Genetic and environmental determinants of violence risk in psychotic disorders: a multivariate quantitative genetic study of 1.8 million Swedish twins and siblings.
Mol Psychiatry. 2016 Sep;21(9):1251-6
Publication Type
A. Sariaslan
H. Larsson
S. Fazel
Mol Psychiatry. 2016 Sep;21(9):1251-6
Publication Type
Bipolar Disorder - genetics
Genetic Predisposition to Disease - genetics
Multivariate Analysis
Psychotic Disorders - etiology - genetics - psychology
Risk factors
Schizophrenia - genetics
Siblings - psychology
Substance-Related Disorders - genetics - psychology
Twins - genetics - psychology
Violence - psychology
Patients diagnosed with psychotic disorders (for example, schizophrenia and bipolar disorder) have elevated risks of committing violent acts, particularly if they are comorbid with substance misuse. Despite recent insights from quantitative and molecular genetic studies demonstrating considerable pleiotropy in the genetic architecture of these phenotypes, there is currently a lack of large-scale studies that have specifically examined the aetiological links between psychotic disorders and violence. Using a sample of all Swedish individuals born between 1958 and 1989 (n=3 332 101), we identified a total of 923?259 twin-sibling pairs. Patients were identified using the National Patient Register using validated algorithms based on International Classification of Diseases (ICD) 8-10. Univariate quantitative genetic models revealed that all phenotypes (schizophrenia, bipolar disorder, substance misuse, and violent crime) were highly heritable (h(2)=53-71%). Multivariate models further revealed that schizophrenia was a stronger predictor of violence (r=0.32; 95% confidence interval: 0.30-0.33) than bipolar disorder (r=0.23; 0.21-0.25), and large proportions (51-67%) of these phenotypic correlations were explained by genetic factors shared between each disorder, substance misuse, and violence. Importantly, we found that genetic influences that were unrelated to substance misuse explained approximately a fifth (21%; 20-22%) of the correlation with violent criminality in bipolar disorder but none of the same correlation in schizophrenia (Pbipolar disorder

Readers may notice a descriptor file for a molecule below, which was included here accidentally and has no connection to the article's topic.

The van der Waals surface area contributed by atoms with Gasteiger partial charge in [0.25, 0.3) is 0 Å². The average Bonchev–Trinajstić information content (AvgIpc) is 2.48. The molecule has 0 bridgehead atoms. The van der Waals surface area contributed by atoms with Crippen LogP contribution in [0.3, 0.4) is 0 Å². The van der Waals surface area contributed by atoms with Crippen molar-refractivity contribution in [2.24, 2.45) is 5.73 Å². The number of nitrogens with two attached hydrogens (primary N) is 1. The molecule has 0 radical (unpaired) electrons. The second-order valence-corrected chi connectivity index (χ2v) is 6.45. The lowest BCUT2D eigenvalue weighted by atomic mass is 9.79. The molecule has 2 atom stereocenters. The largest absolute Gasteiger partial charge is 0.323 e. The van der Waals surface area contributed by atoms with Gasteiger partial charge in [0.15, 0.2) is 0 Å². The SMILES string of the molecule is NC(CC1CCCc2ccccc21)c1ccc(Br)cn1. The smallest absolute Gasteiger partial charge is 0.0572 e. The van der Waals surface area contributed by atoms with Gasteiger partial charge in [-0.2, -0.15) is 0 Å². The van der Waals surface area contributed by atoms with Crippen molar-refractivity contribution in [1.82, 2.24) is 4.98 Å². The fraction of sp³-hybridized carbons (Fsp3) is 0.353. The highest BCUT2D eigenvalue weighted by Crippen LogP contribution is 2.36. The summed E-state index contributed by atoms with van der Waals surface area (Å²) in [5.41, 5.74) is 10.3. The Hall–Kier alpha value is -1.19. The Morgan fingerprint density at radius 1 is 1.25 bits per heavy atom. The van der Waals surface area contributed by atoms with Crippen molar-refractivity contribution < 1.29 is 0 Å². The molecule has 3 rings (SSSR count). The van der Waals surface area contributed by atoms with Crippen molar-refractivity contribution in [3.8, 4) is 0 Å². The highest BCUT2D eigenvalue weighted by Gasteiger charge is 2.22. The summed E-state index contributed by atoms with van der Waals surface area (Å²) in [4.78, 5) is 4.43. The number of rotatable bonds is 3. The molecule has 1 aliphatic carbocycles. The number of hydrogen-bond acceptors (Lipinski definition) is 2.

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PubMed ID
26666206 View in PubMed
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